“I am a living example of their mission to empower people who are working toward prosperity,” Guy shared with the audience at ChangingGears Grand Opening in April 2022. Guy, who received a car from ChangingGears five years ago, came back to inspire others with his story.
“God doesn’t just give things to us, he uses people to help,” Marnie Bokelman shared with the audience at the ChangingGears Grand Opening on April 7, 2022. “We are so grateful to all of our clients, volunteers, staff members, donors and business partners for sacrificing their time, sharing their resources, and donating money and vehicles to help fuel ChangingGears.”
“The ChangingGears Automotive Technician Training was really impactful for me in starting my career,” Aaron shared. “Getting to do so much hands-on learning is great, because that’s how I prefer to learn.
When Jordan’s car broke down in December 2021, she was devastated. She had it assessed at a traditional car shop but didn’t have $900 on hand to fix the clutch.
“There are always going to be barriers. You’ll always get discouraged because it’s human of us to be discouraged. But don’t give up,” Rebecca says as she tells her story.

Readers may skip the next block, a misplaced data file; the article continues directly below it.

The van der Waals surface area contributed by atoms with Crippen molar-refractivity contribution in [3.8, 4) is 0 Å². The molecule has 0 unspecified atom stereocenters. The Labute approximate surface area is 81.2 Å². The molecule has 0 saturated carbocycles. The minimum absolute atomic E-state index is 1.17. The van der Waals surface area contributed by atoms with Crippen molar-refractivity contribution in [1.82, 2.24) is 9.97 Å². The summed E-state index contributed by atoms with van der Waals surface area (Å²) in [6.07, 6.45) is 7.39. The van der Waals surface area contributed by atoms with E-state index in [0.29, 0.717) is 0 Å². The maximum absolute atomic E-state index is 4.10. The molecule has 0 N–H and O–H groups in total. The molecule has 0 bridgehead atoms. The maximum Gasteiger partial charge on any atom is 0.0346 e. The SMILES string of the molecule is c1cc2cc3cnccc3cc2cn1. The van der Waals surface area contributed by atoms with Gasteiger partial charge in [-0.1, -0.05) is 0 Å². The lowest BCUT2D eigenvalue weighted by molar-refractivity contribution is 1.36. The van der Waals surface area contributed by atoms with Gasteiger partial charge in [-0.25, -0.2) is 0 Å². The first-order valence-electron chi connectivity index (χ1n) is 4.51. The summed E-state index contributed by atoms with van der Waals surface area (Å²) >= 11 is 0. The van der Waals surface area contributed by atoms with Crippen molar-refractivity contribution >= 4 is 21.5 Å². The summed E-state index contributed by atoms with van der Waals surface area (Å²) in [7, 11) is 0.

“I was at the lowest point in my life when I came to ChangingGears; it saved me.” Cathi tears up as she recalls the difficult years she experienced following the loss of her job.
Fifteen hours. That’s the amount of additional free time Gerald now has each week because, “I got the car I wanted,” he says with a huge smile on his face.
Two years ago Guy and his wife were working, raising their family, and driving two cars. He was 20 years into a career in private policing and working on a master’s degree when he lost his job and couldn’t find another.
Je’Miah was raising her younger sister in 2013 when she lost her job and her home. However, she didn’t lose hope or her determination to get herself on the path to a better future. She moved in with her brother and took two jobs, working half days at a call center and nights…
“My family spent 17 years in a refugee camp in Nepal before we arrived in Chicago when I was 18.” That’s how Narayan, who was born in Bhutan, explains his childhood. For the next five years the family lived with relatives, worked and relied on Chicago’s public transit system.